Gene Collier: Pirates top acts needed in a hurry

At the start of a three-game series matching two of the National League's certifiably desperate desperadoes -- they were leg-locked at 11/2 games behind in the wild-card standings -- the Pirates chose the opener against the Atlanta Braves Monday night to unleash one of the most anticipated subplots of the season.

Thus the words that feel so much like they needed to be typed directly into the PNC Park public address system.

Batting fifth and playing first base, Pedro Alvarez.

Alvarez at first.


And, well, OK; Pedro was 0 for 4 with a strikeout, an inning-slaying double play, a tapper to first and four runners stranded, but ... Alvarez at first.

"After a couple of games, it'll be easier; it just felt new," Alvarez said of his first experience at the diamond's opposite edge. "It'll take some getting used to. It's different angles, different responsibilities. I was just excited to get the opportunity."

That's what you wanted right?

Since most of his 25 errors had come on throws, and since 25 errors represented about 200 percent more than anyone else on the club, the idea was to position El Throw-oh! somewhere that didn't require much throwing, and then, this thesis went, freed from the psychological yoke of never really knowing if he could keep a routine throw out of the expensive seats, Pedro might reconnect with something resembling his offensive confidence.

Well, maybe tonight.

The larger problem is, the Pirates are running out of tonights and will soon be running out of tomorrows.

For nearly five months their fans have wondered where the streak is, the streak that would take one of the most competitive teams in the league toward the top of the National League Central Division. Despite having one of the best records in baseball since early May, only three times this season did these Pirates win even four games in a row, let alone the eight, nine or 10 necessary to make a major political statement.

But here it is, a brand-new, lengthening six-gamer, and, oh wait; it's the other kind.

That's six consecutive losses for Clint Hurdle's team, which suddenly hasn't won in a week after clawing to within a game and a half of the first-place Brewers. This sixth one came just about as close as any loss can get to being preordained because one minute into it, Atlanta led, 1-0.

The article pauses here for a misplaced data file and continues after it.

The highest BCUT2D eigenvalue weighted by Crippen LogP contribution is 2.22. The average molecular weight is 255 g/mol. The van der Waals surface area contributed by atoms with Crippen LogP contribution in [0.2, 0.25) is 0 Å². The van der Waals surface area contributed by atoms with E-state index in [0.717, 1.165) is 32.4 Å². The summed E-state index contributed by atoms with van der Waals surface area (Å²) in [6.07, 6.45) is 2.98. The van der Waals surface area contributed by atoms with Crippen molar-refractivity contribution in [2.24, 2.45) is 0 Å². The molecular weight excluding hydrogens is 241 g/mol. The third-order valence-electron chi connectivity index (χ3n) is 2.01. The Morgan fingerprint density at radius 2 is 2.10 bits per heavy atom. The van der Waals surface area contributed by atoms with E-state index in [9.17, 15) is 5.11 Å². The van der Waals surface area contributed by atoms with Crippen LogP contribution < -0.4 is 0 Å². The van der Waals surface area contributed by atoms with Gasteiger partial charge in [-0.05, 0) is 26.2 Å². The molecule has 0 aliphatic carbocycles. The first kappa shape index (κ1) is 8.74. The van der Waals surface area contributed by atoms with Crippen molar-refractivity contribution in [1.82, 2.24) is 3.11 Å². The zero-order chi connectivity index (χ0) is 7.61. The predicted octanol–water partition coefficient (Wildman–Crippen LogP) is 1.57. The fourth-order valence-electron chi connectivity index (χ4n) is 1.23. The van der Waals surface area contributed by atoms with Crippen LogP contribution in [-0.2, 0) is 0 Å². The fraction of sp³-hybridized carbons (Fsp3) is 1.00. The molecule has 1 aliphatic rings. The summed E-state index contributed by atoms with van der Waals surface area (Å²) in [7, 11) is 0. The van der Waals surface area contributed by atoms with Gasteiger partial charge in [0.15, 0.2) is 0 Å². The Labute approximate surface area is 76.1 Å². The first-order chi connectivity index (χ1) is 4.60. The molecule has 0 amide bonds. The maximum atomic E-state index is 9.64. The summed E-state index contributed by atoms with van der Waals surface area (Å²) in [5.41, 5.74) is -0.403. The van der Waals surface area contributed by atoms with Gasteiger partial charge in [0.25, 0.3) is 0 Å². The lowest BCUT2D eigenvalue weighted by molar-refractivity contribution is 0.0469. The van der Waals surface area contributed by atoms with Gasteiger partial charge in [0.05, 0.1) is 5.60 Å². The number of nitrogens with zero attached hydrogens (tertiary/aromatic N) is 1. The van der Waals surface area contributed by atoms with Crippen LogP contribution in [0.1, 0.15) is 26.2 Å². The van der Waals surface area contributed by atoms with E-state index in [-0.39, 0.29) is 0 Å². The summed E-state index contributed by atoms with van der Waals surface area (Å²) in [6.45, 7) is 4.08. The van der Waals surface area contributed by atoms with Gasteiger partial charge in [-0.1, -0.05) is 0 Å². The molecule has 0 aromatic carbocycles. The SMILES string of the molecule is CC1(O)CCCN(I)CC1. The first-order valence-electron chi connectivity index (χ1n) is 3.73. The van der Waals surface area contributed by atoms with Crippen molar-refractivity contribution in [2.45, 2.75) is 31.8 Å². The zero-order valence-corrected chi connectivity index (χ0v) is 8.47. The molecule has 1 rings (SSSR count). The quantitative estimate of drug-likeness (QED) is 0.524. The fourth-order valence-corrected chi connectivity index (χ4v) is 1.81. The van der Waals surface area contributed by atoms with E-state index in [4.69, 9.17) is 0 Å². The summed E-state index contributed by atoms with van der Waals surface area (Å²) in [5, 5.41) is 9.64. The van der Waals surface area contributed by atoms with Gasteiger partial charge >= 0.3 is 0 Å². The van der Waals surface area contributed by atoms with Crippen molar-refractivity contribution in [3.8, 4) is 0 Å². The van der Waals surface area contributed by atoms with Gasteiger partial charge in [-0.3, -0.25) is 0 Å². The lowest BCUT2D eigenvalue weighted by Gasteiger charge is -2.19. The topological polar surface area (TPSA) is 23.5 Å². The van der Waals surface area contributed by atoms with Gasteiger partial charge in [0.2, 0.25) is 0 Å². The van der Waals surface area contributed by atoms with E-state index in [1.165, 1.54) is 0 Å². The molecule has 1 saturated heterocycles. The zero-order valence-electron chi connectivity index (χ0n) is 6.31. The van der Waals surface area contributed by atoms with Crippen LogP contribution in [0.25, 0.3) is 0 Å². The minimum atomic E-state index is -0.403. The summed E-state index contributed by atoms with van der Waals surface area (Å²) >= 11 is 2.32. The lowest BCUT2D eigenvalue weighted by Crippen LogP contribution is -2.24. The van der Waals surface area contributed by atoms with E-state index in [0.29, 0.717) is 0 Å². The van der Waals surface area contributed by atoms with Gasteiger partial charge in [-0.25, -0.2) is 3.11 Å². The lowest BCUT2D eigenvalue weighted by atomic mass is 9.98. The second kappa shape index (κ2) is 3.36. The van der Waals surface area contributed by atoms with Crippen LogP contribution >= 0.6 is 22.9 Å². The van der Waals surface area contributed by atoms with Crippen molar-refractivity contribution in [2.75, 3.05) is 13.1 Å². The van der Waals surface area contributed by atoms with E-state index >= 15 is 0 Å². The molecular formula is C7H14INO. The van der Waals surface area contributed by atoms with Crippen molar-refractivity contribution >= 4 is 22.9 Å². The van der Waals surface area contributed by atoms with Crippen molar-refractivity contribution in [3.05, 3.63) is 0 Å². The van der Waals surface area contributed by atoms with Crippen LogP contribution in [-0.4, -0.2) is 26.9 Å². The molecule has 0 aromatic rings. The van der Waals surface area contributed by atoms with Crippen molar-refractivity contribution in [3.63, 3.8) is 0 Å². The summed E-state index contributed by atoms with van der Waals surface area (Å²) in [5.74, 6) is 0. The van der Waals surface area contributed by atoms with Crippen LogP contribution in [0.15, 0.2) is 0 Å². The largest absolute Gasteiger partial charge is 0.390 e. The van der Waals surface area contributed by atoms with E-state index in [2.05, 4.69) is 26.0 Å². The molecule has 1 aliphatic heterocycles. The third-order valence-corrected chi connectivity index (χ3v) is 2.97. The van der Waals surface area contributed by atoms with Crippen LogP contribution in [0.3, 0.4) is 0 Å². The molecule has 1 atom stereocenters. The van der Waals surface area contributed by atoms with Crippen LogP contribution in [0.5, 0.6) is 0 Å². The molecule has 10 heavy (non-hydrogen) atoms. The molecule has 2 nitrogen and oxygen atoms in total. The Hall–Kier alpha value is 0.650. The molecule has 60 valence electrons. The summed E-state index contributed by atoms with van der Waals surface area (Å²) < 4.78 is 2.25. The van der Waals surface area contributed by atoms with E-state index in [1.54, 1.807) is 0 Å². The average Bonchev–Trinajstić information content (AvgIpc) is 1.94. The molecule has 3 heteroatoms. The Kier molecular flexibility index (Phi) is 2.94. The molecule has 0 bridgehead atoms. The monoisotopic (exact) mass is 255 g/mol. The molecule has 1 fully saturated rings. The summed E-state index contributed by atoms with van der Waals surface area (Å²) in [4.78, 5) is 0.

Two minutes later, it was 2-0.

By the end of the first, it was 6-0, and Vance Worley's career earned run average against the Braves was at that moment very much identical to one of the popular local area codes, 7.24.

I'm not sure having Willie Stargell at first can pull you out of a 6-0 sinkhole, but the Pirates were still again short in too many areas to pile up all their demerits against Alvarez. For starters, the losing streak includes eight errors, with the two Monday night almost appearing as if Neil Walker and Josh Harrison were trying to punk Alvarez with throws so bad they were reminiscent of Alvarez.

"We're definitely not playing the type of defense we're capable of," Hurdle said. "It hasn't been the same. We're gifting too many runs to the other side."

Walker's bad throw trying to turn a double play was part of that six-run first, and it helped generate an especially rotten karma in that Braves starter Ervin Santana looked eminently beatable.

Starling Marte homered in his first two at-bats against the Atlanta right-hander with the 13 wins, and Walker took him all the way to the river, but all three homers came with no one aboard, while nothing at all was produced with seven others on base.

Loss No. 61 ran the Pirates' 2014 left-on-base total to a fairly porcine 933, most in the league.

But it's more than just the demonic 6-6-6 line, the six-run first leading to the sixth consecutive loss that drove you six games behind idle Milwaukee. It's not just six losses in a row; it's 8 of 10, 10 of 15.

You don't do that, as Harrison pointed out, without producing more than enough fault to go around.

"I wouldn't necessarily be disappointed in the defense; it's part of the game and nobody's perfect," he said. "You can't just pinpoint on defense. We've had some opportunities at the plate, this and that. I don't want to harp too much on defense."

He's right, of course.

They were 1 for 7 with runners in scoring position, pitched themselves off a cliff, did themselves no favors on the basepaths and had to give .143-hitting Brent Morel four more at-bats that generated three strikeouts and a foul pop.

For Act II, they likely will be able to put Andrew McCutchen back in center, then expect Gerrit Cole to appear on the mound for Act III. Those things are expected to reinvigorate this team pretty quickly. In fact, they'll pretty much have to. At the current direction and velocity, this show will be closed by the end of the month.

Gene Collier:

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